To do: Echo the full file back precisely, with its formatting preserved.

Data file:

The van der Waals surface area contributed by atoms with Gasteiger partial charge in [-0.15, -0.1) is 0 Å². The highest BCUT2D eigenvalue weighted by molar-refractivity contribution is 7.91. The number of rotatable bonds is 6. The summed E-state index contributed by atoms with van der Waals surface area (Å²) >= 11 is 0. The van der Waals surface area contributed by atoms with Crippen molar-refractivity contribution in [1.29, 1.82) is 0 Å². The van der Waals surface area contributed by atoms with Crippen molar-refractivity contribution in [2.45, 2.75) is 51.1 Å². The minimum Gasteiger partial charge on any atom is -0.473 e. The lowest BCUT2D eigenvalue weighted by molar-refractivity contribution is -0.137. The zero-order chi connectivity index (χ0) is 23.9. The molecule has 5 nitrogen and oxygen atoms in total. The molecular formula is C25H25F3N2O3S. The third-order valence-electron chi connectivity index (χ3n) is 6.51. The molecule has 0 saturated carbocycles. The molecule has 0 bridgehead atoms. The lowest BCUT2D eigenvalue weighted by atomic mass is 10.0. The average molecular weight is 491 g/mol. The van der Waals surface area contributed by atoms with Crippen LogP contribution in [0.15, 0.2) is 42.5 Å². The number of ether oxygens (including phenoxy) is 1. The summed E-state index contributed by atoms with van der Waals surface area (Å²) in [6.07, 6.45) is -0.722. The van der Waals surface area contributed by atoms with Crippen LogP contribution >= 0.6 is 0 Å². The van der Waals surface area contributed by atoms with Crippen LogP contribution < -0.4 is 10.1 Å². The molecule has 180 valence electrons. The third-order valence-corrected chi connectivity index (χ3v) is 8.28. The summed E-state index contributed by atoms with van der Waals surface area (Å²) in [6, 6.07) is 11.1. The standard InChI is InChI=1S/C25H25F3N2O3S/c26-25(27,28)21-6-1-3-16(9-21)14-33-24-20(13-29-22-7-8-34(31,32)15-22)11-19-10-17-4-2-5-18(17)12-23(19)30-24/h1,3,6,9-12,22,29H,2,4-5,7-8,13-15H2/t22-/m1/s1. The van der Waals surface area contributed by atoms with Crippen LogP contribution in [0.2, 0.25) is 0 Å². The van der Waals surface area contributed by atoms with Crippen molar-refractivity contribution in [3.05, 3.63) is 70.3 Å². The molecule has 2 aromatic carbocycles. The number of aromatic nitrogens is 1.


The van der Waals surface area contributed by atoms with Gasteiger partial charge in [-0.15, -0.1) is 0 Å². The highest BCUT2D eigenvalue weighted by molar-refractivity contribution is 7.91. The number of rotatable bonds is 6. The summed E-state index contributed by atoms with van der Waals surface area (Å²) >= 11 is 0. The van der Waals surface area contributed by atoms with Crippen molar-refractivity contribution in [1.29, 1.82) is 0 Å². The van der Waals surface area contributed by atoms with Crippen molar-refractivity contribution in [2.45, 2.75) is 51.1 Å². The minimum Gasteiger partial charge on any atom is -0.473 e. The lowest BCUT2D eigenvalue weighted by molar-refractivity contribution is -0.137. The zero-order chi connectivity index (χ0) is 23.9. The molecule has 5 nitrogen and oxygen atoms in total. The molecular formula is C25H25F3N2O3S. The third-order valence-electron chi connectivity index (χ3n) is 6.51. The molecule has 0 saturated carbocycles. The molecule has 0 bridgehead atoms. The lowest BCUT2D eigenvalue weighted by atomic mass is 10.0. The average molecular weight is 491 g/mol. The van der Waals surface area contributed by atoms with Crippen LogP contribution in [0.15, 0.2) is 42.5 Å². The number of ether oxygens (including phenoxy) is 1. The summed E-state index contributed by atoms with van der Waals surface area (Å²) in [6.07, 6.45) is -0.722. The van der Waals surface area contributed by atoms with Crippen LogP contribution >= 0.6 is 0 Å². The van der Waals surface area contributed by atoms with Crippen LogP contribution < -0.4 is 10.1 Å². The molecule has 180 valence electrons. The third-order valence-corrected chi connectivity index (χ3v) is 8.28. The summed E-state index contributed by atoms with van der Waals surface area (Å²) in [6, 6.07) is 11.1. The standard InChI is InChI=1S/C25H25F3N2O3S/c26-25(27,28)21-6-1-3-16(9-21)14-33-24-20(13-29-22-7-8-34(31,32)15-22)11-19-10-17-4-2-5-18(17)12-23(19)30-24/h1,3,6,9-12,22,29H,2,4-5,7-8,13-15H2/t22-/m1/s1. The van der Waals surface area contributed by atoms with Crippen LogP contribution in [0.2, 0.25) is 0 Å². The van der Waals surface area contributed by atoms with Crippen molar-refractivity contribution in [3.05, 3.63) is 70.3 Å². The molecule has 2 aromatic carbocycles. The number of aromatic nitrogens is 1.